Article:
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Agnes Denes Photo

Agnes Denes

Hungarian/American Environmental Artist and Writer

Born: 1931 - Budapest
Movements and Styles:
Environmental Art
Earth Art
Conceptual Art
"The turn of the century and the next millennium will usher in a troubled environment and a troubled psyche. Making art today is synonymous with assuming responsibility for our fellow human beings."
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Agnes Denes Signature
"The tree is made by nature, mathematics by people. And combining the two is creating this beautiful alliance between humanity and nature. That's why my forests are mathematical expansion systems, all of them."
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Agnes Denes Signature
"Pattern-finding is the purpose of the mind and the construct of the universe. There are an infinite number of patterns, some of which are known; those still unknown hold the key to unresolved enigmas and paradoxes."
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Agnes Denes Signature
"Public art existed all along, but ecological art just naturally grew out of my thinking and writings in that area for years. I didn't get involved in it; I started what then became a movement."
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Agnes Denes Signature
"I study what I work with. I studied all these different fields of science that I needed for my work. I studied how to mine a landfill and what to plant in it. It's fascinating because you learn a new field each time."
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Agnes Denes Signature

Summary of Agnes Denes

Agnes Denes was ahead of her time, when, in the 1960s, she turned toward the natural world and our relationship with it as the primary medium for her artwork. A pioneer of Environmental Art before environmental concerns became de rigueur, she was difficult to categorize and, originally, largely confused the art world with her focus on investigating humanity's imprint on, and relationship with nature as a viable art form. Yet, her fastidious study and prodigious investigations into science, math, philosophy, and history alongside a devout passion for the land and its future concerns has informed a career studded with projects that have foretold many of the issues society currently deals with - those of preservation, ecological decline, global hunger, and the vast effects of our human footprints that are coming to light today.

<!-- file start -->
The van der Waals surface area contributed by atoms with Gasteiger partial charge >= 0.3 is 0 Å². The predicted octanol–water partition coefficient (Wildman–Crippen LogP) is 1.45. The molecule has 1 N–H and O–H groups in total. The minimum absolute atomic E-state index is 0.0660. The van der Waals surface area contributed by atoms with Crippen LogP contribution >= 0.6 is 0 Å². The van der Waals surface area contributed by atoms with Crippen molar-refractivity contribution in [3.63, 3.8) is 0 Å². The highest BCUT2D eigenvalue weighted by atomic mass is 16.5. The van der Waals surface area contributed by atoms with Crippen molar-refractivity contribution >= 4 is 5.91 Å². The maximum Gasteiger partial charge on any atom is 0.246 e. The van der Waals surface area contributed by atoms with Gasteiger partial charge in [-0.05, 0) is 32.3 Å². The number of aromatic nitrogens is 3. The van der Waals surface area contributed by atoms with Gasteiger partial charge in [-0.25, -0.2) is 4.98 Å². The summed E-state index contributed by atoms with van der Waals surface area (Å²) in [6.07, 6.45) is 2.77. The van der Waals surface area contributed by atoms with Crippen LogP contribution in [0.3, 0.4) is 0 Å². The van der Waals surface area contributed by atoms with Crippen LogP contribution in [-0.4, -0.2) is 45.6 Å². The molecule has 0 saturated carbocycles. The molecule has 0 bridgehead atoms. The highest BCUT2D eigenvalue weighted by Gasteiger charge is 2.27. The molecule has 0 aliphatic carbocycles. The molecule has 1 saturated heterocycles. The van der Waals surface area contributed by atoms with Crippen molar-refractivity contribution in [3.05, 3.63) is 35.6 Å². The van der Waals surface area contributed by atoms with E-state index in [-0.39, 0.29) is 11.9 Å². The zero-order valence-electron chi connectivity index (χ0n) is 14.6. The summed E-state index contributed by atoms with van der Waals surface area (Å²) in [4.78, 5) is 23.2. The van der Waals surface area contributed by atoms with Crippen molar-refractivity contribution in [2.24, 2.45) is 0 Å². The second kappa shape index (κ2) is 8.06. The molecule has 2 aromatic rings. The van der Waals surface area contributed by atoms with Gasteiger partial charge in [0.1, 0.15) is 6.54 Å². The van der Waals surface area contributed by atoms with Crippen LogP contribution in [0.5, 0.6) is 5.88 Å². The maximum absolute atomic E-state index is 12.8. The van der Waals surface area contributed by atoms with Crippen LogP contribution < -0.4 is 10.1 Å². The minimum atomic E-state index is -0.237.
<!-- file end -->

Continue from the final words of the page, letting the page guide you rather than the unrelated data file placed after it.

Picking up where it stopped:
• Denes' artistic practice remains distinctive in terms of its aesthetics and engagement with socio-political ideas. Using humanity's accumulated knowledge to validate her concepts continues to lend weight to the mirror her projects reflect back upon us as she elevates the concept of artist as ecological warrior to new heights.
  • Denes' work goes further than merely emphasizing the relationship between humans and the natural world; it in fact, draws attention to the damage being caused while offering literal solutions in reversing said damage. Much of this work shows how the transformation of human interference can be gained by progressive human attention and forward-thinking interaction.
  • Aside from her large-scale environmental projects, Denes is noted for her drawings that borrow from her multi-disciplinary knowledge rooted in science and math, resulting in a body of exquisitely precise renderings to document and accompany her work.
  • Unlike many Earth artists, Denes makes a point not to disturb, or intrude, upon the naturally existent landscape. Instead, she proposes ways in which her work can illuminate ecological concerns and inform solutions simultaneously. Much of her art can be likened to seeds, ideas being planted for a fruitful, flourishing environmental future.

Biography of Agnes Denes

The <i>Wheatfield</i> location is now, as pictured here, the thriving neighborhood of Battery Park, an area that is home to numerous companies and individuals.

Denes said she "nearly died" working on her seminal work Wheatfield - A Confrontation (1982). Impoverished, relying on volunteers to help, and ensuring that the work came at no human cost, Denes put in 16-hour days before going home and making sandwiches for her helpers, ready for the next day’s work.

Progression of Art


Rice/Tree/Burial with Time Capsule

This piece, first realized privately in 1968 and then performed on a larger scale in 1977-79, consisted of four events. First, Denes planted a rice field in the Niagara Gorge on the border between the United States and Canada. This symbolized beginnings and growth. Secondly, she chained the trees of a sacred Indian forest. This symbolized human interference with the natural world. Thirdly, she buried a time capsule consisting of her own haiku poetry, of which she kept no copies. This symbolized the abstract and humanity's power of thought and creation. Lastly, Denes ventured out onto a ledge above Niagara Falls where she lived and filmed alone for eight days. This was a statement of intent, an acknowledgment of the fact that her art would exist on the perilous edge with nature, and would be dedicated to environmental concerns.